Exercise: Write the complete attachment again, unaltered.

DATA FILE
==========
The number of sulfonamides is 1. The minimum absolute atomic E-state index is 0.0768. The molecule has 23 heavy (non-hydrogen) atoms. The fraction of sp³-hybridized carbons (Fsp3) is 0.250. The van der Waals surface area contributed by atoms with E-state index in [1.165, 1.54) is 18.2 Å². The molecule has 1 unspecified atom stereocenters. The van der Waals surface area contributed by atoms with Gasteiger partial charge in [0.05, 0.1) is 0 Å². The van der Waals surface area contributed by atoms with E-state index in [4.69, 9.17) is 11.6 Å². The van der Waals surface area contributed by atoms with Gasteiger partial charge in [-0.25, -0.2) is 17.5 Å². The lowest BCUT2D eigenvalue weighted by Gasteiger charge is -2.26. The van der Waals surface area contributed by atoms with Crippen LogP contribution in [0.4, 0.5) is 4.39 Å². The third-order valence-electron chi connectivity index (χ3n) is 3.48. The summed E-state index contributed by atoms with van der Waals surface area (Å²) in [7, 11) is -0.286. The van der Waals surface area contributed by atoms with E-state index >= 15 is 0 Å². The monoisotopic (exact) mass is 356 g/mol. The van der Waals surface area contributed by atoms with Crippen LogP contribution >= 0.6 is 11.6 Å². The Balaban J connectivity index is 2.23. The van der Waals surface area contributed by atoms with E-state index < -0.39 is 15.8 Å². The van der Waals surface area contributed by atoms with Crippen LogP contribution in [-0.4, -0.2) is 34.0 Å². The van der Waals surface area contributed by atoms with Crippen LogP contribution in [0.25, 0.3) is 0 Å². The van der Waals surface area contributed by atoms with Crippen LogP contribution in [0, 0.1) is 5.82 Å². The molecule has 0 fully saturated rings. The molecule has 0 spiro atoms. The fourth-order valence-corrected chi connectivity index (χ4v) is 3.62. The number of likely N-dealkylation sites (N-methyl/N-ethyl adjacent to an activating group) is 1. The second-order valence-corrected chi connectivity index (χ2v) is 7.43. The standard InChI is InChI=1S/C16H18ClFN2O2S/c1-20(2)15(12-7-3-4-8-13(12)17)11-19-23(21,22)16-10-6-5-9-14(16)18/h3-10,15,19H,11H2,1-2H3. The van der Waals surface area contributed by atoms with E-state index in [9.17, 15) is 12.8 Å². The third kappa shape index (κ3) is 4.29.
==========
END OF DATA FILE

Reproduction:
The number of sulfonamides is 1. The minimum absolute atomic E-state index is 0.0768. The molecule has 23 heavy (non-hydrogen) atoms. The fraction of sp³-hybridized carbons (Fsp3) is 0.250. The van der Waals surface area contributed by atoms with E-state index in [1.165, 1.54) is 18.2 Å². The molecule has 1 unspecified atom stereocenters. The van der Waals surface area contributed by atoms with Gasteiger partial charge in [0.05, 0.1) is 0 Å². The van der Waals surface area contributed by atoms with E-state index in [4.69, 9.17) is 11.6 Å². The van der Waals surface area contributed by atoms with Gasteiger partial charge in [-0.25, -0.2) is 17.5 Å². The lowest BCUT2D eigenvalue weighted by Gasteiger charge is -2.26. The van der Waals surface area contributed by atoms with Crippen LogP contribution in [0.4, 0.5) is 4.39 Å². The third-order valence-electron chi connectivity index (χ3n) is 3.48. The summed E-state index contributed by atoms with van der Waals surface area (Å²) in [7, 11) is -0.286. The van der Waals surface area contributed by atoms with E-state index >= 15 is 0 Å². The monoisotopic (exact) mass is 356 g/mol. The van der Waals surface area contributed by atoms with Crippen LogP contribution >= 0.6 is 11.6 Å². The Balaban J connectivity index is 2.23. The van der Waals surface area contributed by atoms with E-state index < -0.39 is 15.8 Å². The van der Waals surface area contributed by atoms with Crippen LogP contribution in [-0.4, -0.2) is 34.0 Å². The van der Waals surface area contributed by atoms with Crippen LogP contribution in [0.25, 0.3) is 0 Å². The van der Waals surface area contributed by atoms with Crippen LogP contribution in [0, 0.1) is 5.82 Å². The molecule has 0 fully saturated rings. The molecule has 0 spiro atoms. The fourth-order valence-corrected chi connectivity index (χ4v) is 3.62. The number of likely N-dealkylation sites (N-methyl/N-ethyl adjacent to an activating group) is 1. The second-order valence-corrected chi connectivity index (χ2v) is 7.43. The standard InChI is InChI=1S/C16H18ClFN2O2S/c1-20(2)15(12-7-3-4-8-13(12)17)11-19-23(21,22)16-10-6-5-9-14(16)18/h3-10,15,19H,11H2,1-2H3. The van der Waals surface area contributed by atoms with E-state index in [9.17, 15) is 12.8 Å². The third kappa shape index (κ3) is 4.29.